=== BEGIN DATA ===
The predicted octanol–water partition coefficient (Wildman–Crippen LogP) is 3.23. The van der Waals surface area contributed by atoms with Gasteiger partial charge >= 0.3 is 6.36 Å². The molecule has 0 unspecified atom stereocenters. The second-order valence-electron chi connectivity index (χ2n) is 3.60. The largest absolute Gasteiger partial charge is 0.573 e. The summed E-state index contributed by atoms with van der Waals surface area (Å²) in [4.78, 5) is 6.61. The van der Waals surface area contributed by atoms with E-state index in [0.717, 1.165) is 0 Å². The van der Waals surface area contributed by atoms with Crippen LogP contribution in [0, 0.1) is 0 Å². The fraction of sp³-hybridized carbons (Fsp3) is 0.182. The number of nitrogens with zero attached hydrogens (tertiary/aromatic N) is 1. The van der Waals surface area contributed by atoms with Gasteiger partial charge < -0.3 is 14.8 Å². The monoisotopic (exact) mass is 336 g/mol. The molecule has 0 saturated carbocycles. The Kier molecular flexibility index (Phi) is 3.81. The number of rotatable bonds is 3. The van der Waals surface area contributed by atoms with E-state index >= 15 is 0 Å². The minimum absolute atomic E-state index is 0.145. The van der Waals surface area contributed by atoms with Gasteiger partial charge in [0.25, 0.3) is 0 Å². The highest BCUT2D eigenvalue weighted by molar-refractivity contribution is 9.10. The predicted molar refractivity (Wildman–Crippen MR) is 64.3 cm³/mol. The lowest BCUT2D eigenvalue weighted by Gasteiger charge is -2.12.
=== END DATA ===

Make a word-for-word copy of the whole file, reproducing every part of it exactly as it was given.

The predicted octanol–water partition coefficient (Wildman–Crippen LogP) is 3.23. The van der Waals surface area contributed by atoms with Gasteiger partial charge >= 0.3 is 6.36 Å². The molecule has 0 unspecified atom stereocenters. The second-order valence-electron chi connectivity index (χ2n) is 3.60. The largest absolute Gasteiger partial charge is 0.573 e. The summed E-state index contributed by atoms with van der Waals surface area (Å²) in [4.78, 5) is 6.61. The van der Waals surface area contributed by atoms with E-state index in [0.717, 1.165) is 0 Å². The van der Waals surface area contributed by atoms with Crippen LogP contribution in [0, 0.1) is 0 Å². The fraction of sp³-hybridized carbons (Fsp3) is 0.182. The number of nitrogens with zero attached hydrogens (tertiary/aromatic N) is 1. The van der Waals surface area contributed by atoms with Gasteiger partial charge < -0.3 is 14.8 Å². The monoisotopic (exact) mass is 336 g/mol. The molecule has 0 saturated carbocycles. The Kier molecular flexibility index (Phi) is 3.81. The number of rotatable bonds is 3. The van der Waals surface area contributed by atoms with E-state index >= 15 is 0 Å². The minimum absolute atomic E-state index is 0.145. The van der Waals surface area contributed by atoms with Gasteiger partial charge in [0.25, 0.3) is 0 Å². The highest BCUT2D eigenvalue weighted by molar-refractivity contribution is 9.10. The predicted molar refractivity (Wildman–Crippen MR) is 64.3 cm³/mol. The lowest BCUT2D eigenvalue weighted by Gasteiger charge is -2.12.